What are Long-Term Assets

Current Assets Versus Long-Term Assets

The difference between current and a company’s long-term assets is that current assets are converted/used within a single operating cycle (inventory, work in progress, accounts receivable, etc.), whereas long-term assets have a useful life or more than a year and are used for multiple operating cycles (machines, buildings, etc.).

There are three groups of long-term assets: long-term tangible assets, such as machines and buildings; long-term intangible assets such as long-term investments, patents, copyright, goodwill, and trademarks, and long-term financial assets such as shares held in other companies by shareholders. In this tutorial, I focus on the classification of long-term tangible assets. Many of the accounting principles discussed here can be applied to intangible assets. Accounting for financial assets, however, has some distinct features. I intend to discuss the accounting metrics for (long-term) financial assets in a separate tutorial at a future point in time.

Also see: What is a tangible good?

Purchase (or development) of Long-Term Assets

First, it needs to be determined if accounting principles allow for the asset to be recognized. The accounting treatment under IFRS (and also under US GAAP) differs for tangible and intangible assets. The requirements for capitalizing on self-developed (as opposed to purchased) intangible assets are most restrictive. The rationale behind this is that the valuation for these assets is most uncertain. (If time permits, I hope to write several tutorials on IFRS.)

If accounting principles allow recognition of an asset, the next issue is which items can be included and which items need to be expensed. The basic rule here is that – when recognizing the asset is allowed – all money that is spent to get the asset up and running is capitalized as part of the cost of the asset.

Depreciation Methods

During the economic lifetime, the value of the asset is reduced (expensed). This expense is called depletion for natural resources, depreciation for other tangible long-term assets, and amortization for intangible long-term assets.

Although other methods exist, I consider the two most common depreciation methods: the straight-line method and the declining balance method.


straight-line depreciation

As the name suggests, the straight-line method results in a fixed amount for each period of the asset’s economic life. The depreciable amount is the amount that needs to be expensed in total, which is the cost minus the residual value. The residual value is the amount that the firm expects to receive when the asset is disposed of at the end of the economic lifetime. Thus, the yearly depreciation expense is the depreciable amount divided by the economic lifetime.

Depreciation is the decline in the value of the asset. Instead of deducting depreciation of long-term assets from the asset’s T-account, it is common practice to create an additional T-account (called contra T-account) where the depreciation is added to. Thus, every year the depreciation is credited to this T-account. Technically, a T-account with a credit balance can be included on the debit side of the balance sheet. In that case, the sign flips. Thus, accumulated depreciation is subtracted from the cost, resulting in the ‘carrying value,’ which is also called ‘net value’ or ‘book value.’ (Presenting accumulated depreciation on the credit side would, of course, result in a balanced balance sheet. However, it would imply that accumulated depreciation would fall under long-term liabilities, and it does not.)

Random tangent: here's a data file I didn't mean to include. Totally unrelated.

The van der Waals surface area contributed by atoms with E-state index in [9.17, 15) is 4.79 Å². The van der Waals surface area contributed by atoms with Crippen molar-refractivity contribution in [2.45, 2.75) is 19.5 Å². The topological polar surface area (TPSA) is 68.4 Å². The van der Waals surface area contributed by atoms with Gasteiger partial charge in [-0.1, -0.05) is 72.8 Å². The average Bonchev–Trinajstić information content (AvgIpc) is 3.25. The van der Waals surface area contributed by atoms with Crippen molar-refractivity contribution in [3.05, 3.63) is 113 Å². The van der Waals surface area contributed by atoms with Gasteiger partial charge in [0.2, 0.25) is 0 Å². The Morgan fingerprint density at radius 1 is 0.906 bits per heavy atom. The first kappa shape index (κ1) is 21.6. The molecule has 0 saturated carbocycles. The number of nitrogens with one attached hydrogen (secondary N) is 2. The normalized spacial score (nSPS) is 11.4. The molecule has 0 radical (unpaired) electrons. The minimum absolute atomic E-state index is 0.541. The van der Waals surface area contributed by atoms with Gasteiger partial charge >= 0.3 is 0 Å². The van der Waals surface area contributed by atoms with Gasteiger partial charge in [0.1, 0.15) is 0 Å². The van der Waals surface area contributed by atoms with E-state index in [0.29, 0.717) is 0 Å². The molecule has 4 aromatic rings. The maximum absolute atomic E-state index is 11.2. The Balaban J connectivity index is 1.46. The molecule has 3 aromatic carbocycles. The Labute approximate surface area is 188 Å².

the declining balance method

An alternative method is the declining balance method. Where the straight-line method is a percentage of the depreciable amount, with the declining balance method, the depreciation expense is a percentage of the book value of the asset. As the book value declines over time, so does the depreciation expense. In the year that applying this rule would result in a book value below the residual value, the firm switches to straight-line deprecation for the remaining year(s).

The double declining balance is a special case of the declining balance method, where the percentage used is 200% divided by the economic lifetime.

Change in Estimates

Changes may occur during the economic life of the asset. Its value may change, the economic life may change, or the estimate of the residual value could be revised.

When historic cost is the basis for valuation (which usually is the cast) and the fair value of the asset increases in value, no change is made to the value of the asset, nor the depreciation schedule. However, under IFRS, it is possible to opt for fair value valuation for long-term assets. I intend to write a separate tutorial on this issue. However, when the fair value of the asset decreases below the book value of the asset, the asset needs to be written down to the lower fair value. This is the application of the ‘lower of cost or market rule.

When the economic life or estimates of the residual value change, no correction is made to ‘catch up’ or undo past years’ depreciation. Instead, the depreciation schedule is adapted to fit the new economic lifetime and residual value.

Sale of Long-Term Assets

When the asset is disposed or sold, a gain or loss is realized.